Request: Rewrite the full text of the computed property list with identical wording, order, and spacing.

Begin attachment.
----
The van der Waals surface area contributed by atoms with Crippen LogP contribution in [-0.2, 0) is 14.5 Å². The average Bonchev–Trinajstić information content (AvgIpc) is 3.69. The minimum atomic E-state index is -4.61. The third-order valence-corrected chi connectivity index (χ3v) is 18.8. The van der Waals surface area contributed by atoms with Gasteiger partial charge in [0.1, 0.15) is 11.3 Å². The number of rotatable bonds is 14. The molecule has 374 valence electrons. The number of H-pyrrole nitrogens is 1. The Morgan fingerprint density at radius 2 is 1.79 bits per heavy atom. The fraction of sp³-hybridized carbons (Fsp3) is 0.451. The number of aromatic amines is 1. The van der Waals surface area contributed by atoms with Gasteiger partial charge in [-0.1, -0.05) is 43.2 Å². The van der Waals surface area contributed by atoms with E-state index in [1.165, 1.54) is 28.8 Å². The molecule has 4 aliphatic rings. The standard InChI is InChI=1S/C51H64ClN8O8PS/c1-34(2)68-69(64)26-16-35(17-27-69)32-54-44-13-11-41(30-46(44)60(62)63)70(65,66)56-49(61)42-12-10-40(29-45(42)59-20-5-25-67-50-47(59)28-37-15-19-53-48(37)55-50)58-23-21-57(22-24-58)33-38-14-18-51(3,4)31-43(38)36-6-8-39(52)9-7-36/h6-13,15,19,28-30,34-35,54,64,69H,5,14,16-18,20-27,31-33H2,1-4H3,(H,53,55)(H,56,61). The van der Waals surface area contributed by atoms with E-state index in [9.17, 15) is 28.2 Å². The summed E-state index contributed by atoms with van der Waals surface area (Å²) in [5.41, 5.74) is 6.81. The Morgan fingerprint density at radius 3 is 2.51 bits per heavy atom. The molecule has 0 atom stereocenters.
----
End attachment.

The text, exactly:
The van der Waals surface area contributed by atoms with Crippen LogP contribution in [-0.2, 0) is 14.5 Å². The average Bonchev–Trinajstić information content (AvgIpc) is 3.69. The minimum atomic E-state index is -4.61. The third-order valence-corrected chi connectivity index (χ3v) is 18.8. The van der Waals surface area contributed by atoms with Gasteiger partial charge in [0.1, 0.15) is 11.3 Å². The number of rotatable bonds is 14. The molecule has 374 valence electrons. The number of H-pyrrole nitrogens is 1. The Morgan fingerprint density at radius 2 is 1.79 bits per heavy atom. The fraction of sp³-hybridized carbons (Fsp3) is 0.451. The number of aromatic amines is 1. The van der Waals surface area contributed by atoms with Gasteiger partial charge in [-0.1, -0.05) is 43.2 Å². The van der Waals surface area contributed by atoms with E-state index in [1.165, 1.54) is 28.8 Å². The molecule has 4 aliphatic rings. The standard InChI is InChI=1S/C51H64ClN8O8PS/c1-34(2)68-69(64)26-16-35(17-27-69)32-54-44-13-11-41(30-46(44)60(62)63)70(65,66)56-49(61)42-12-10-40(29-45(42)59-20-5-25-67-50-47(59)28-37-15-19-53-48(37)55-50)58-23-21-57(22-24-58)33-38-14-18-51(3,4)31-43(38)36-6-8-39(52)9-7-36/h6-13,15,19,28-30,34-35,54,64,69H,5,14,16-18,20-27,31-33H2,1-4H3,(H,53,55)(H,56,61). The van der Waals surface area contributed by atoms with E-state index in [9.17, 15) is 28.2 Å². The summed E-state index contributed by atoms with van der Waals surface area (Å²) in [5.41, 5.74) is 6.81. The Morgan fingerprint density at radius 3 is 2.51 bits per heavy atom. The molecule has 0 atom stereocenters.